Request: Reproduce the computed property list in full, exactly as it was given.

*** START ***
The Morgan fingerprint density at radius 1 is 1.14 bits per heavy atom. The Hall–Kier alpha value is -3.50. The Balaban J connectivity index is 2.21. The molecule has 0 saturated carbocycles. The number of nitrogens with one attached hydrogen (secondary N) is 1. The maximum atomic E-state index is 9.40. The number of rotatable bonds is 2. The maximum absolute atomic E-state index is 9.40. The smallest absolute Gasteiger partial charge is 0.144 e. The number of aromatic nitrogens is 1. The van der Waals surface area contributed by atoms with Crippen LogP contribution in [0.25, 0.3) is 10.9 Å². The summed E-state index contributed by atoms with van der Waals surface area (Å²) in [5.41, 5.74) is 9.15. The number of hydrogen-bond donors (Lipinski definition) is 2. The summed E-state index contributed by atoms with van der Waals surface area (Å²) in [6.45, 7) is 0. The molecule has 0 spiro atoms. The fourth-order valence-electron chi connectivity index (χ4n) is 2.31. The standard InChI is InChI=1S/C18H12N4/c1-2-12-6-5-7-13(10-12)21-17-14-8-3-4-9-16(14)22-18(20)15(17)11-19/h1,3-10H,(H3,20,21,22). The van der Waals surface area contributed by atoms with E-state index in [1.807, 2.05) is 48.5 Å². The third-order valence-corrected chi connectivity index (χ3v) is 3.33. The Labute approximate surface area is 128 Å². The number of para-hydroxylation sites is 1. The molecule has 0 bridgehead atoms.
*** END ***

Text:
The Morgan fingerprint density at radius 1 is 1.14 bits per heavy atom. The Hall–Kier alpha value is -3.50. The Balaban J connectivity index is 2.21. The molecule has 0 saturated carbocycles. The number of nitrogens with one attached hydrogen (secondary N) is 1. The maximum atomic E-state index is 9.40. The number of rotatable bonds is 2. The maximum absolute atomic E-state index is 9.40. The smallest absolute Gasteiger partial charge is 0.144 e. The number of aromatic nitrogens is 1. The van der Waals surface area contributed by atoms with Crippen LogP contribution in [0.25, 0.3) is 10.9 Å². The summed E-state index contributed by atoms with van der Waals surface area (Å²) in [5.41, 5.74) is 9.15. The number of hydrogen-bond donors (Lipinski definition) is 2. The summed E-state index contributed by atoms with van der Waals surface area (Å²) in [6.45, 7) is 0. The molecule has 0 spiro atoms. The fourth-order valence-electron chi connectivity index (χ4n) is 2.31. The standard InChI is InChI=1S/C18H12N4/c1-2-12-6-5-7-13(10-12)21-17-14-8-3-4-9-16(14)22-18(20)15(17)11-19/h1,3-10H,(H3,20,21,22). The van der Waals surface area contributed by atoms with E-state index in [1.807, 2.05) is 48.5 Å². The third-order valence-corrected chi connectivity index (χ3v) is 3.33. The Labute approximate surface area is 128 Å². The number of para-hydroxylation sites is 1. The molecule has 0 bridgehead atoms.